Long Beard's Blog

15 Apr 2022

Broadening of the Horizon

Tokens | Long Beard

In my quest to complete the circulating coinage of my ancestors, those from Ireland, the fascinating sub-type of coin collecting Condor Tokens drew me in when finding and buying the beauty in the images. The Cronebane-Wicklow, the subject of the week. Enjoy!

Before beginning, it would only be befitting to thank member Mike Byrne for not only introducing me to these intriguing works of art in coin form but for the countless advice and answering of questions he has provided. I can think of no one more versed and knowledgeable on condor tokens.

The 1789 Cronebane Halfpenny. A rather large, hefty disc of copper about the size of the U.S. half dollar. Struck at a time when imperial copper coin was scarce for use in day to day transactions, this particular token served as payment to the Irish workers of the Cronebane copper mine in County Wicklow, Ireland. The Associated Irish Mine Company formed about 1787 for the purpose of working copper mines as well as a few other metals. It's office was located on Great Britain Street in Dublin, Ireland and incorporated by an act of Parliament in 1789, the year in which they struck their first coins. Three other known dates, 1793, 1794 and 1795 were also coined, and along with the large survival figures these actually circulated quite well. Despite the Crown putting a stop to privately issued tokens these also found their way in commerce for many years afterwards.

The obverse bears a bishop, thought to be Saint Patrick, yet no records indicate this to be the case. For the 1789 there are some dozen varieties, such as the staff and ribbon location, which indicate that as many dies were cut and modified. The reverse depicts a shield design, encircled by Associated Irish Miners Arms. Which seems odd for two reasons. ARMS rather than COMPANY for who issued it and the purpose of it's intended use. There are again, no records indicating that arms were provided for the miners, perhaps a reference to the shield design being the company's logo or crest. Second, in some of the later years the phrase was changed. Finally, edge lettering is rolled into the coin with several variations of inscription. PAYABLE IN DUBLIN CORK OR BELFAST, or on this specimen PAYABLE AT LONDON BRISTOL OR LANCASTER. While the vast majority of condor tokens were struck at the mint in Soho, England, my research confirms this one to have been designed and struck by Hancock of Birmingham, England.

The specimen in my care is more of a matte bronze than chocolate brown like most copper of this age, with undertones of red, violet and deep blue throughout when viewed in the proper light and angle. Under a 6x lighted magnifier there are no visible signs of wear, softening of some edges in the detail, but overall a cleanly struck up token. This one I am sending off to NGC to confirm my opinions as to it's actual grade, along with the correct Dalton-Hamer (DH) number. Thanks Mike for recommending that book! On it's way as you read.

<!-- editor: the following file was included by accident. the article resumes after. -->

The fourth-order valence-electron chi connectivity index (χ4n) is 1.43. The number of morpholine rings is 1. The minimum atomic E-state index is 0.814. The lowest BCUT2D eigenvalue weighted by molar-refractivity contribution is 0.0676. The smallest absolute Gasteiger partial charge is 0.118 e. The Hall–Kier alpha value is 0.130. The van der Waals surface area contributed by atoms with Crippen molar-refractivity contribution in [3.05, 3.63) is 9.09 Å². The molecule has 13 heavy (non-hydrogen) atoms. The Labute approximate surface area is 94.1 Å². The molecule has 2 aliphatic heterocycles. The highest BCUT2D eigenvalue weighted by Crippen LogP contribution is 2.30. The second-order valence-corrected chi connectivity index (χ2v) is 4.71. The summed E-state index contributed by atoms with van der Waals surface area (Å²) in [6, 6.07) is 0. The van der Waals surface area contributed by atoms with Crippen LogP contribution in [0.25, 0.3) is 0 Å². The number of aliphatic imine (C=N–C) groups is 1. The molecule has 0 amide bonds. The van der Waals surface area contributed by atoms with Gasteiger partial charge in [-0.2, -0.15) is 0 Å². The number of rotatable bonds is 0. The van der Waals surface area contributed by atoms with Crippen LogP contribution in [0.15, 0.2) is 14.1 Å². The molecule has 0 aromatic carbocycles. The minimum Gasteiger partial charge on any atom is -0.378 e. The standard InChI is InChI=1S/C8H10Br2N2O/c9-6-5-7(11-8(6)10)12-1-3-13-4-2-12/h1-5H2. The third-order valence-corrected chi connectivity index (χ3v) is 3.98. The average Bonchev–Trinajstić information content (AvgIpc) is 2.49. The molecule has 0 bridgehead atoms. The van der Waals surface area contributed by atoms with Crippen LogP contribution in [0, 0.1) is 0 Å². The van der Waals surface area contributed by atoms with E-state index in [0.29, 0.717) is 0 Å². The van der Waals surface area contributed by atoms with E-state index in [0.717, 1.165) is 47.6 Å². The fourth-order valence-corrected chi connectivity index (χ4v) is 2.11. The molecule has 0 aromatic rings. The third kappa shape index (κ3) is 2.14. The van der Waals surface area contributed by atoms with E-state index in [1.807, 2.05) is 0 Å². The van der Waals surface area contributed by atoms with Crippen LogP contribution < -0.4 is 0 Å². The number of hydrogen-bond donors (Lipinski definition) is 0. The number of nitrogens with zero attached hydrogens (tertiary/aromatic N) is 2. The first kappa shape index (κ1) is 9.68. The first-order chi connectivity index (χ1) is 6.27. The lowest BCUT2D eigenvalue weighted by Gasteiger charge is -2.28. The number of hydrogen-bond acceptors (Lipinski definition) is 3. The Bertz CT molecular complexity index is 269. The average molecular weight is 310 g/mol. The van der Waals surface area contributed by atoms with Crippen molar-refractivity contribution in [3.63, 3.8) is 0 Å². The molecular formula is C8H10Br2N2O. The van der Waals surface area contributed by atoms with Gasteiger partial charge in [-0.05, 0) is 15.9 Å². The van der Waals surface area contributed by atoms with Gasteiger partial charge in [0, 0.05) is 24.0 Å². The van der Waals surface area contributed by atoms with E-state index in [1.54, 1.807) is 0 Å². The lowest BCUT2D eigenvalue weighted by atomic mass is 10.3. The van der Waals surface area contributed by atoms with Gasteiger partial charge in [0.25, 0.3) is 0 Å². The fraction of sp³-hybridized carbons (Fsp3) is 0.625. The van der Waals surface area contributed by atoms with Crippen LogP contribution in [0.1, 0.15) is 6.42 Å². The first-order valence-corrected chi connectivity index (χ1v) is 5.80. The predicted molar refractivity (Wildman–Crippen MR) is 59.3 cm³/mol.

AC coin$

Level 6

Nice coin .

Kevin Leab

Level 4

Very nice coin and blog!! Thank you ....I love learning about these.


Level 6

That's a beauty! Great history indeed! You had the best of the best for a teacher! ; )

Doug S.

Level 4

Fascinating token and history! Sounds very similar to scrip paid to miners in the Appalachian coal mines in the US? Was this the intention behind these tokens? Regards Doug


Level 5

Great post LB. This is most certainly my lesson for today. I have seen some mention of these tokens on Mike’s posts as well. The particular token you talk about is a fine looking specimen no doubt. Let us know how it grades. Thanks for sharing!


Level 7

Hey buddy mine graded MS 63!!

It's Mokie

Level 6

Great Stuff LB, Conder Tokens are a fascinating look at world in the late 1700's early 1800's. Thanks for sharing your token's story.


Level 6

Beautiful. The student challenges the master. You have chosen the correct items for a history guy like you. That is an excellent book. Thanks.


Level 7

You also me ruined your ancestors. I found a token with my family name on it. !! The story she lived in Dublin. And she owned a store. Tell me I wasn't shocked when I found it. I bought one and found out its in the Brutish museum!! I don't know if she's related. But it got me looking. You never know what you will find!


Level 7

One of the tokens you have to have in your collection. The Bishop is the Bishop of all miners . You have edge writing. Because of that I can find it and see how rare it is!! Nice pick up. And the book will help you with every question you have. I love blogs on these.. Conder tokens have gone up. One was at auction at Davidson's for 12,000. Great blog. Thanks for sharing this token!!. I enjoyed it. Mike

We use cookies to provide users the best experience on our website. If you continue without changing your cookie settings, we'll assume that you agree to receive all cookies on money.org. You may disable cookies at any time using your internet browser configuration. By continuing to use this website, you agree to our privacy policy and terms of use. To learn more about how we use cookies and to review our privacy policy, click here.